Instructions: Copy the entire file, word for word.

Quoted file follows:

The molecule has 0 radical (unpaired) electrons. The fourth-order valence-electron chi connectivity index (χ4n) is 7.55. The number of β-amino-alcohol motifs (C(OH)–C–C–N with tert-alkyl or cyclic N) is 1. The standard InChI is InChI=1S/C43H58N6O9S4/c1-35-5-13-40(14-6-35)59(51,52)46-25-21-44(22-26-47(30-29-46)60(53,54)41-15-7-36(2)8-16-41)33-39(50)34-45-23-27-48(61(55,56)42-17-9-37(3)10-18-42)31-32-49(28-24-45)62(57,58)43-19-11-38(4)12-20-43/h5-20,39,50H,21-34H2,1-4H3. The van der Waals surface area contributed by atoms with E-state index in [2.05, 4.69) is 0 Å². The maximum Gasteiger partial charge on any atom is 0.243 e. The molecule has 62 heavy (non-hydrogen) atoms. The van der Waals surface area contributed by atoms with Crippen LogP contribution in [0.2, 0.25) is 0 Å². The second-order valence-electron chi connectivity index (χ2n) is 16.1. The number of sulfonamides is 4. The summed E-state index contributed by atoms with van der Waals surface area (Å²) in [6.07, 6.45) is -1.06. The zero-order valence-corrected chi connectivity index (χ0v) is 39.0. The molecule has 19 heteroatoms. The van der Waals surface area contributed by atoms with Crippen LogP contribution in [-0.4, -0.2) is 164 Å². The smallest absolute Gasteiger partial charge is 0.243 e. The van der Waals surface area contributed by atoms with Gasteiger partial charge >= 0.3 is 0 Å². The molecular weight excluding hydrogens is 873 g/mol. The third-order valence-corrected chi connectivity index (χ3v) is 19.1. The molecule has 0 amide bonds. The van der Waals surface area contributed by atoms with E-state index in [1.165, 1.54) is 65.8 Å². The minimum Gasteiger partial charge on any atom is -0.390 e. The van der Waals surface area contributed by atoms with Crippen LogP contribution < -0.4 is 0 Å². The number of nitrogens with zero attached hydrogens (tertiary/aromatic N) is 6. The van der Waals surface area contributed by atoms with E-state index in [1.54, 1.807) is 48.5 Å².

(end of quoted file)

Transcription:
The molecule has 0 radical (unpaired) electrons. The fourth-order valence-electron chi connectivity index (χ4n) is 7.55. The number of β-amino-alcohol motifs (C(OH)–C–C–N with tert-alkyl or cyclic N) is 1. The standard InChI is InChI=1S/C43H58N6O9S4/c1-35-5-13-40(14-6-35)59(51,52)46-25-21-44(22-26-47(30-29-46)60(53,54)41-15-7-36(2)8-16-41)33-39(50)34-45-23-27-48(61(55,56)42-17-9-37(3)10-18-42)31-32-49(28-24-45)62(57,58)43-19-11-38(4)12-20-43/h5-20,39,50H,21-34H2,1-4H3. The van der Waals surface area contributed by atoms with E-state index in [2.05, 4.69) is 0 Å². The maximum Gasteiger partial charge on any atom is 0.243 e. The molecule has 62 heavy (non-hydrogen) atoms. The van der Waals surface area contributed by atoms with Crippen LogP contribution in [0.2, 0.25) is 0 Å². The second-order valence-electron chi connectivity index (χ2n) is 16.1. The number of sulfonamides is 4. The summed E-state index contributed by atoms with van der Waals surface area (Å²) in [6.07, 6.45) is -1.06. The zero-order valence-corrected chi connectivity index (χ0v) is 39.0. The molecule has 19 heteroatoms. The van der Waals surface area contributed by atoms with Crippen LogP contribution in [-0.4, -0.2) is 164 Å². The smallest absolute Gasteiger partial charge is 0.243 e. The van der Waals surface area contributed by atoms with Gasteiger partial charge >= 0.3 is 0 Å². The molecular weight excluding hydrogens is 873 g/mol. The third-order valence-corrected chi connectivity index (χ3v) is 19.1. The molecule has 0 amide bonds. The van der Waals surface area contributed by atoms with E-state index in [1.165, 1.54) is 65.8 Å². The minimum Gasteiger partial charge on any atom is -0.390 e. The van der Waals surface area contributed by atoms with Crippen LogP contribution < -0.4 is 0 Å². The number of nitrogens with zero attached hydrogens (tertiary/aromatic N) is 6. The van der Waals surface area contributed by atoms with E-state index in [1.54, 1.807) is 48.5 Å².